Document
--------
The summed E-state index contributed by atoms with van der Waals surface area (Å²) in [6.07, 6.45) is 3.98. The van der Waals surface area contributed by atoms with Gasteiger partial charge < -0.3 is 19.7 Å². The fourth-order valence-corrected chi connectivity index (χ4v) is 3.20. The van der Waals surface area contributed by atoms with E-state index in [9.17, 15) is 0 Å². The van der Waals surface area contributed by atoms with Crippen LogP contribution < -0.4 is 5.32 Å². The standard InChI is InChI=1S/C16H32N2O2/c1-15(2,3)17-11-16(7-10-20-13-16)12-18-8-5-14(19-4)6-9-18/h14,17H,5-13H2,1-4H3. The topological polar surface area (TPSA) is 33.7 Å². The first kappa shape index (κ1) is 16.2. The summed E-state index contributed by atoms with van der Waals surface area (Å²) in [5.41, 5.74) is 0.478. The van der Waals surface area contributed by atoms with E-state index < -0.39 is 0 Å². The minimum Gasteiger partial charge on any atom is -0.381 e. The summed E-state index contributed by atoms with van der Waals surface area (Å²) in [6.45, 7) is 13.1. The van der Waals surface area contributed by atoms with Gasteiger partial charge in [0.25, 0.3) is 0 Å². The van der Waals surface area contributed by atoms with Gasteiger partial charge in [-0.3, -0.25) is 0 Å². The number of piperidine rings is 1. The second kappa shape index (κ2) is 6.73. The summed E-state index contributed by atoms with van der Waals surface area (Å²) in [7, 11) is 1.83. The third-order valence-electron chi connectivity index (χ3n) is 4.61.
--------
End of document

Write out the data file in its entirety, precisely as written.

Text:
The summed E-state index contributed by atoms with van der Waals surface area (Å²) in [6.07, 6.45) is 3.98. The van der Waals surface area contributed by atoms with Gasteiger partial charge < -0.3 is 19.7 Å². The fourth-order valence-corrected chi connectivity index (χ4v) is 3.20. The van der Waals surface area contributed by atoms with E-state index in [9.17, 15) is 0 Å². The van der Waals surface area contributed by atoms with Crippen LogP contribution < -0.4 is 5.32 Å². The standard InChI is InChI=1S/C16H32N2O2/c1-15(2,3)17-11-16(7-10-20-13-16)12-18-8-5-14(19-4)6-9-18/h14,17H,5-13H2,1-4H3. The topological polar surface area (TPSA) is 33.7 Å². The first kappa shape index (κ1) is 16.2. The summed E-state index contributed by atoms with van der Waals surface area (Å²) in [5.41, 5.74) is 0.478. The van der Waals surface area contributed by atoms with E-state index < -0.39 is 0 Å². The minimum Gasteiger partial charge on any atom is -0.381 e. The summed E-state index contributed by atoms with van der Waals surface area (Å²) in [6.45, 7) is 13.1. The van der Waals surface area contributed by atoms with Gasteiger partial charge in [0.25, 0.3) is 0 Å². The van der Waals surface area contributed by atoms with Gasteiger partial charge in [-0.3, -0.25) is 0 Å². The number of piperidine rings is 1. The second kappa shape index (κ2) is 6.73. The summed E-state index contributed by atoms with van der Waals surface area (Å²) in [7, 11) is 1.83. The third-order valence-electron chi connectivity index (χ3n) is 4.61.